The EU was originally the brainchild of France’s post-war leaders, who aimed to tie Germany, their former enemy, into cooperation in a centrally controlled joint economy. Over the decades these two powers achieved leadership – political, economic and constitutional – of the continent. To France it brought stability and the chance once more of Napoleonic glory, and Germany the rehabilitation and economic hegemony of the continent to which governments aspired in the 20th century. Today, the long-serving and highly respected Chancellor, Angela Merkel, is the real President of Europe, but now she is about to bow out. President Macron, the heir apparent, and most implacable foe of Brexit, may judge it best to let the UK go its own way, while he takes over Angela Merkel’s leadership, supported by the new President of the Commission, Ursula von der Leyen, his nominee.

None of this is to say that EU leaders have given up their long-term economic goal – of subjugating the UK economy to EU law. Their insistence over the details of the Irish arrangements point to an attempt to use it as they intended to use the last backstop to keep the UK economy bound and gagged when it comes to the next stage of negotiations, the free trade agreement. There is reason to suspect an ulterior motive for such thick red lines having been drawn by the EU. Already the 8,000 miles of land borders with 19 non-EU countries (including some unstable or autocratic or undemocratic regimes, and leaky borders), offer far greater opportunities for smuggling than the 310-mile Irish border between two neighbouring, friendly common law countries, with far more in common with each other than either has with the EU.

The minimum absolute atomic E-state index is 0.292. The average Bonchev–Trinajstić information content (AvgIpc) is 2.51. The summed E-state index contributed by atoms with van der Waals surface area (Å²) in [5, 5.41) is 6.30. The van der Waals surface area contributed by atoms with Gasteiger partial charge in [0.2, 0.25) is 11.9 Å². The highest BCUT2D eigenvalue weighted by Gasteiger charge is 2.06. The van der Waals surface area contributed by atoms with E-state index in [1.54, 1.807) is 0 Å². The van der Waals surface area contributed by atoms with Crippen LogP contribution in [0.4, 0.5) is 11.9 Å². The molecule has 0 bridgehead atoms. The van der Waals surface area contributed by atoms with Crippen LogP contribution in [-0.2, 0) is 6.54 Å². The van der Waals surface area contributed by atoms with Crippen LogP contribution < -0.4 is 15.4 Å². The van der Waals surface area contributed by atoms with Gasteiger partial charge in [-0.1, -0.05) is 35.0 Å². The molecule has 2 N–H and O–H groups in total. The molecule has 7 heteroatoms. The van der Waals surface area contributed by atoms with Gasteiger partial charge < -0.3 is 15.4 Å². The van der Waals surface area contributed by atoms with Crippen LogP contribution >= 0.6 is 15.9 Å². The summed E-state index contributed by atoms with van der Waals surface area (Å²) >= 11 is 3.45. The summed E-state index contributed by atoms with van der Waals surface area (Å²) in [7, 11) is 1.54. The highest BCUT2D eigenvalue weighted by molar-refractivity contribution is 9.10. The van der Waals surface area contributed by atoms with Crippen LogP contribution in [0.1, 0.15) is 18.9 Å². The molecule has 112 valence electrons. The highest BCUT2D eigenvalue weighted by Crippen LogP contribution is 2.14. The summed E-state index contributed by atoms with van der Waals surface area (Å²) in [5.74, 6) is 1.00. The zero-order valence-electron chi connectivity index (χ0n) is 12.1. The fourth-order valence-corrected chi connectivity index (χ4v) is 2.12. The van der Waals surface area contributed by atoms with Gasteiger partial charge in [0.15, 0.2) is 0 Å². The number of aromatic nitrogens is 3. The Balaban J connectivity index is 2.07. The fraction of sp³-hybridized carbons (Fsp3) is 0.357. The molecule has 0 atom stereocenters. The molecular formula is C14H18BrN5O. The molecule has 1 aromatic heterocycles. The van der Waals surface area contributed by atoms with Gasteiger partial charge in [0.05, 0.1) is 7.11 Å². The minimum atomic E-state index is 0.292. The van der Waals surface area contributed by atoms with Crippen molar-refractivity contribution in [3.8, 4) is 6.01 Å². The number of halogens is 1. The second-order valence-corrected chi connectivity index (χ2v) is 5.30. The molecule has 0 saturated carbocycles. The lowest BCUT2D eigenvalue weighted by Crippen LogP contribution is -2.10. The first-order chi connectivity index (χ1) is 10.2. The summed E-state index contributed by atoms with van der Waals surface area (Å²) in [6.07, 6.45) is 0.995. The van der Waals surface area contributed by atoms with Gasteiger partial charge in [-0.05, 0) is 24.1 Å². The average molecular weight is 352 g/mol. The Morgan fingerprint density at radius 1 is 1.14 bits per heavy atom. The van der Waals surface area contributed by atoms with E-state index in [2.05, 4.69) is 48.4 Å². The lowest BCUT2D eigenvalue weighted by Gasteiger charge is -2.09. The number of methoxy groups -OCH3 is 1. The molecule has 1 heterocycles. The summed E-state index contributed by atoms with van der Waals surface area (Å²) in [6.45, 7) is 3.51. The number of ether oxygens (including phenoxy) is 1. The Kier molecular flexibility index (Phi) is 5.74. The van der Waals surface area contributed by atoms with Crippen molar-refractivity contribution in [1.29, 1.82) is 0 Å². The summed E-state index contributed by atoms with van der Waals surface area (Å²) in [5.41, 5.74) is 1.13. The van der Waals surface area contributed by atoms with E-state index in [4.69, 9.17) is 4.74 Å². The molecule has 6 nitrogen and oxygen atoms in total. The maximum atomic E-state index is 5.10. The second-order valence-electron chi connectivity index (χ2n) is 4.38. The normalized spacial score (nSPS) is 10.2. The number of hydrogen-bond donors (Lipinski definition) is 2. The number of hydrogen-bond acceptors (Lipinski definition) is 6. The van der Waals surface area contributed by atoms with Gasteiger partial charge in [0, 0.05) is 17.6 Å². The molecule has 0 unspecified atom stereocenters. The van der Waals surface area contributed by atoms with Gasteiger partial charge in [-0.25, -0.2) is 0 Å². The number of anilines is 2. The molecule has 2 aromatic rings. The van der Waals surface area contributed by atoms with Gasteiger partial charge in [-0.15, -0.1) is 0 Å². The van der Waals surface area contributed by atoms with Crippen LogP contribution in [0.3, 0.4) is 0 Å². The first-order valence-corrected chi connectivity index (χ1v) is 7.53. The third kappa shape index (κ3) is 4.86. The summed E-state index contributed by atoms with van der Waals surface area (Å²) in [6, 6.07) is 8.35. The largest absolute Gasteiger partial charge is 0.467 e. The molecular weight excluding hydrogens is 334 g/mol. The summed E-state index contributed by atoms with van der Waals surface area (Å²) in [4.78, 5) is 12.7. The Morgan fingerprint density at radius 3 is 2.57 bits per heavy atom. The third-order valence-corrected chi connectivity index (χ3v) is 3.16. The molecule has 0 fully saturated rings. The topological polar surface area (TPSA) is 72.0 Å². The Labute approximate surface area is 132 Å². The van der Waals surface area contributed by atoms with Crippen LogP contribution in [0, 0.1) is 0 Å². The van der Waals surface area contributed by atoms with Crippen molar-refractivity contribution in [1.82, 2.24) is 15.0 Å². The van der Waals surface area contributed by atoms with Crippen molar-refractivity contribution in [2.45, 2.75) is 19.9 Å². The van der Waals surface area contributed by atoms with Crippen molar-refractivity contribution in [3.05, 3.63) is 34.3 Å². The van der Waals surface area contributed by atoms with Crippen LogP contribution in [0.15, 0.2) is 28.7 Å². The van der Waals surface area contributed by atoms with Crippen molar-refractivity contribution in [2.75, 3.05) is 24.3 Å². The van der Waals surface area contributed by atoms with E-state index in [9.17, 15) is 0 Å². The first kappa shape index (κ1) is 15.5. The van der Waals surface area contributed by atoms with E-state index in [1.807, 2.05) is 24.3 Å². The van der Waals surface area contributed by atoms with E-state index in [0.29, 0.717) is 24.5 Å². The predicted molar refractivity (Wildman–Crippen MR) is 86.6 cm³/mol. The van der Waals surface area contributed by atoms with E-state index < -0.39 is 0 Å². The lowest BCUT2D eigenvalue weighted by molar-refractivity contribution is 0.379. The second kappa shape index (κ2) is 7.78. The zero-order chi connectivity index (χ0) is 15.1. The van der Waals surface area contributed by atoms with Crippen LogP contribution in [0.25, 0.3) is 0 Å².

The Prime Minister understands that people voted for sovereignty and intends to honour their wish. He made it clear to Donald Tusk in the summer that when the UK left the EU and after any transition, ‘we will leave the Single Market and the Customs Union… the [UK’s] laws and regulations… will potentially diverge from those of the EU. That is the point of our exit and our ability to enable this is central to our future democracy.’

Though the EU may still be unwilling to accept such UK independence, which it sees as a threat, it may hope to use the status of Northern Ireland as a bartering chip to secure its economic aim of extracting as part of a free trade deal a commitment to future alignment of UK law with the bloc.

The Government needs, therefore, to be vigilant. Even the prize of a free trade deal is not worth winning if in the ​years to come it is at the price of the UK’s economic independence. How the British economy is run is for British voters to decide, not the EU. For that reason, Johnson must hold firm against the demand for future alignment so that British voters can decide at the ballot box whether to opt for his vision of the future economy, or Mr Corbyn’s preference for a marriage between Brussels and Venezuela.